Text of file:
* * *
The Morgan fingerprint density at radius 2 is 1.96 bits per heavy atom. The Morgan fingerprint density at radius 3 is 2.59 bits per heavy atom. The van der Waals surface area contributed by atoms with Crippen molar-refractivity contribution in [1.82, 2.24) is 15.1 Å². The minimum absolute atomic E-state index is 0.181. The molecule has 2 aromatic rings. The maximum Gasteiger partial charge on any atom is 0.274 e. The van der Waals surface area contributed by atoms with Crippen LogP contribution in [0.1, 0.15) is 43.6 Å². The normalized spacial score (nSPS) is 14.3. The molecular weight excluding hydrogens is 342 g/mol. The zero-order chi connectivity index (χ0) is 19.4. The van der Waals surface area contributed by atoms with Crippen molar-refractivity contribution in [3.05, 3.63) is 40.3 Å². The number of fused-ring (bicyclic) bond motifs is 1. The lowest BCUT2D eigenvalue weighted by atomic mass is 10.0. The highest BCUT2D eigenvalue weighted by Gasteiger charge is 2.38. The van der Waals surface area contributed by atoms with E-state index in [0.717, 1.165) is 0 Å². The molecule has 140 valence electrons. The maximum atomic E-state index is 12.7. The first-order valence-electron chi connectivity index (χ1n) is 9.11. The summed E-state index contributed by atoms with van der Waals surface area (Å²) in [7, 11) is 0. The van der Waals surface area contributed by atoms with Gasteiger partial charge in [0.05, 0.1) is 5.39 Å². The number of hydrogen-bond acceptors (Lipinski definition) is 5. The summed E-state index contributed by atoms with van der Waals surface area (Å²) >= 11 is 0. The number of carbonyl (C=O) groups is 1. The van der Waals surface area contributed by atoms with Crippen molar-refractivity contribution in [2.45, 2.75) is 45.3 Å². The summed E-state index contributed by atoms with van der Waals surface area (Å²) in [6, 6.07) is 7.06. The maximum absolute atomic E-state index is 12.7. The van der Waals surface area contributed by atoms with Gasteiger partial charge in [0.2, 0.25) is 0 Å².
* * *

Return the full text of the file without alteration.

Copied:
The Morgan fingerprint density at radius 2 is 1.96 bits per heavy atom. The Morgan fingerprint density at radius 3 is 2.59 bits per heavy atom. The van der Waals surface area contributed by atoms with Crippen molar-refractivity contribution in [1.82, 2.24) is 15.1 Å². The minimum absolute atomic E-state index is 0.181. The molecule has 2 aromatic rings. The maximum Gasteiger partial charge on any atom is 0.274 e. The van der Waals surface area contributed by atoms with Crippen LogP contribution in [0.1, 0.15) is 43.6 Å². The normalized spacial score (nSPS) is 14.3. The molecular weight excluding hydrogens is 342 g/mol. The zero-order chi connectivity index (χ0) is 19.4. The van der Waals surface area contributed by atoms with Crippen molar-refractivity contribution in [3.05, 3.63) is 40.3 Å². The number of fused-ring (bicyclic) bond motifs is 1. The lowest BCUT2D eigenvalue weighted by atomic mass is 10.0. The highest BCUT2D eigenvalue weighted by Gasteiger charge is 2.38. The van der Waals surface area contributed by atoms with E-state index in [0.717, 1.165) is 0 Å². The molecule has 140 valence electrons. The maximum atomic E-state index is 12.7. The first-order valence-electron chi connectivity index (χ1n) is 9.11. The summed E-state index contributed by atoms with van der Waals surface area (Å²) in [7, 11) is 0. The van der Waals surface area contributed by atoms with Gasteiger partial charge in [0.05, 0.1) is 5.39 Å². The number of hydrogen-bond acceptors (Lipinski definition) is 5. The summed E-state index contributed by atoms with van der Waals surface area (Å²) >= 11 is 0. The number of carbonyl (C=O) groups is 1. The van der Waals surface area contributed by atoms with Crippen molar-refractivity contribution in [2.45, 2.75) is 45.3 Å². The summed E-state index contributed by atoms with van der Waals surface area (Å²) in [6, 6.07) is 7.06. The maximum absolute atomic E-state index is 12.7. The van der Waals surface area contributed by atoms with Gasteiger partial charge in [0.2, 0.25) is 0 Å².